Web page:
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2013WinShotcreteEMag

Shotcrete FAQs surface are the shotcrete rod, wood Please note: ASA’s technical team provides the answers to submitted questions as a floats, and steel trowels. Typically, shot- free service. The information is based on the personal knowledge and experience of crete walls are a minimum of 4000 psi the ASA technical team and does not represent the official position of ASA. We assume (27.6 MPa) 28-day compressive strength that the requester has the skills and experience necessary to determine whether the and the aggregate varies from sand only information ASA provided is appropriate for the requester’s purposes. The information to a blend of sand and 0.375 to 0.5 in. provided by ASA is used or implemented by the readers at their OWN RISK. (9.6 to 13 mm) aggregate. Consult our Shotcrete magazine archives for exam- ples at www.shotcrete.org. Question: In regards to the strength of shotcrete and weather is there a Mine Safety and Health Administration (MSHA) regulation requiring our paste cylinder sample results to be above a certain psi (MPa)? Answer: Shotcrete is normally expected to meet or exceed 4000 psi (27.6 MPa). We are not aware of any specific MSHA requirements. We would suggest you consult a tunnel or mining engineer who is well-versed with shotcrete. Cores taken from field-shot test panels are generally used for the evaluation of compressive strength of shotcrete (ASTM C1140/ C1140M-11). Question: We plan to use fiber-rein- forced (polypropylene fibers) shotcrete as a brown coat for stucco (three-coat stucco) over a concrete shear wall. Does a maximum thickness of 1.5 in. (38 mm) of shotcrete require any mechanical anchor/connection, or is the bonding strength of the shotcrete layer to the concrete shear wall substrate sufficient? Answer: The addition of fiber will not increase the bond of shotcrete to the concrete shear wall. A 1.5 in. (38 mm) thick layer of properly designed and applied shotcrete should have adequate bond to a properly prepared concrete substrate without additional mechanical anchors. However, exposure conditions, geometry of the wall, shrinkage potential of the shotcrete mixture, application technique, and curing—as well as the age and quality of the shear wall concrete substrate—may affect the bond. These factors should be considered by an engineer experienced with shotcrete overlays in deciding whether additional anchoring is advisable. Shotcrete • Winter 2013 69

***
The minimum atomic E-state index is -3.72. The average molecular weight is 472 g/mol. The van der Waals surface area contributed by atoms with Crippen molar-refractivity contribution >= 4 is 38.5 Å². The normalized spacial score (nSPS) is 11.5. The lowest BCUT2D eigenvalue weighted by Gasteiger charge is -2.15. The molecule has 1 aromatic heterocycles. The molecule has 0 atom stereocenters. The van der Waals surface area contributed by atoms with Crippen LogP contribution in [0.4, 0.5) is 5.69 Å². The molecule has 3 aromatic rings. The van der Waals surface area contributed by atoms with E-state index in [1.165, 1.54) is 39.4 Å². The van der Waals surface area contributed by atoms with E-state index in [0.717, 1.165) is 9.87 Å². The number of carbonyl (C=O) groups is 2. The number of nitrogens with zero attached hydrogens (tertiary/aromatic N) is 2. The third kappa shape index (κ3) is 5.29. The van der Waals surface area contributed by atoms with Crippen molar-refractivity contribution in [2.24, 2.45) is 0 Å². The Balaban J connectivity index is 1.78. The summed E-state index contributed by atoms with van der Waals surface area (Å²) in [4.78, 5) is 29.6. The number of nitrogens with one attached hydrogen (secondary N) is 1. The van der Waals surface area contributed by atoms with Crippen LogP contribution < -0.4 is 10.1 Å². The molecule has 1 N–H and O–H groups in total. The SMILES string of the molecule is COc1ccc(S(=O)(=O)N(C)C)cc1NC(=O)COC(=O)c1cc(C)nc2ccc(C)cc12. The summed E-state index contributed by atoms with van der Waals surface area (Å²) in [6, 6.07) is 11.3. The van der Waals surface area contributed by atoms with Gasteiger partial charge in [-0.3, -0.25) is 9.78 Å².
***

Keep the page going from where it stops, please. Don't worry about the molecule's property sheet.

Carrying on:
2013WinShotcreteEMag
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